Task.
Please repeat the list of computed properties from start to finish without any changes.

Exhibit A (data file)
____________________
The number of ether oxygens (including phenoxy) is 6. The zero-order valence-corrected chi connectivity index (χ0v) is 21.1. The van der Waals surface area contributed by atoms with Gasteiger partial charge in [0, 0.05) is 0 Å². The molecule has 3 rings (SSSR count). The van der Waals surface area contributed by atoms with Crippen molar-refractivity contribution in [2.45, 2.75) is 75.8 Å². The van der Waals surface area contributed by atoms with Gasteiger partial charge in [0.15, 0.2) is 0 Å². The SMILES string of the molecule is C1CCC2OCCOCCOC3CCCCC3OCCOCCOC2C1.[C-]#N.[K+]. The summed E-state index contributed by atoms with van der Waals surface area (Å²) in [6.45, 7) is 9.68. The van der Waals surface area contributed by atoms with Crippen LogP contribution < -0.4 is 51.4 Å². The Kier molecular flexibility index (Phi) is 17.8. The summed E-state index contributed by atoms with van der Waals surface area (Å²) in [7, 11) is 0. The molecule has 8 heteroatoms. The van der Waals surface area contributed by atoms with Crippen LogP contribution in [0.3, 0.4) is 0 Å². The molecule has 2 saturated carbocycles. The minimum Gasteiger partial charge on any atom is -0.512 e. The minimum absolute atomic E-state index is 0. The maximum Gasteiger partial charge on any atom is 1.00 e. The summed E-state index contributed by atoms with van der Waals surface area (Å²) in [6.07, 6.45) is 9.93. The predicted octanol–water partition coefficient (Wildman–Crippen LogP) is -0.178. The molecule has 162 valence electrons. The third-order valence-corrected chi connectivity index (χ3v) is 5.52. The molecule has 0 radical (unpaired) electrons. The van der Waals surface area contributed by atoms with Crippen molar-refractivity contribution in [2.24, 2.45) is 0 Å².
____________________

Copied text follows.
The number of ether oxygens (including phenoxy) is 6. The zero-order valence-corrected chi connectivity index (χ0v) is 21.1. The van der Waals surface area contributed by atoms with Gasteiger partial charge in [0, 0.05) is 0 Å². The molecule has 3 rings (SSSR count). The van der Waals surface area contributed by atoms with Crippen molar-refractivity contribution in [2.45, 2.75) is 75.8 Å². The van der Waals surface area contributed by atoms with Gasteiger partial charge in [0.15, 0.2) is 0 Å². The SMILES string of the molecule is C1CCC2OCCOCCOC3CCCCC3OCCOCCOC2C1.[C-]#N.[K+]. The summed E-state index contributed by atoms with van der Waals surface area (Å²) in [6.45, 7) is 9.68. The van der Waals surface area contributed by atoms with Crippen LogP contribution < -0.4 is 51.4 Å². The Kier molecular flexibility index (Phi) is 17.8. The summed E-state index contributed by atoms with van der Waals surface area (Å²) in [7, 11) is 0. The molecule has 8 heteroatoms. The van der Waals surface area contributed by atoms with Crippen LogP contribution in [0.3, 0.4) is 0 Å². The molecule has 2 saturated carbocycles. The minimum Gasteiger partial charge on any atom is -0.512 e. The minimum absolute atomic E-state index is 0. The maximum Gasteiger partial charge on any atom is 1.00 e. The summed E-state index contributed by atoms with van der Waals surface area (Å²) in [6.07, 6.45) is 9.93. The predicted octanol–water partition coefficient (Wildman–Crippen LogP) is -0.178. The molecule has 162 valence electrons. The third-order valence-corrected chi connectivity index (χ3v) is 5.52. The molecule has 0 radical (unpaired) electrons. The van der Waals surface area contributed by atoms with Crippen molar-refractivity contribution in [2.24, 2.45) is 0 Å².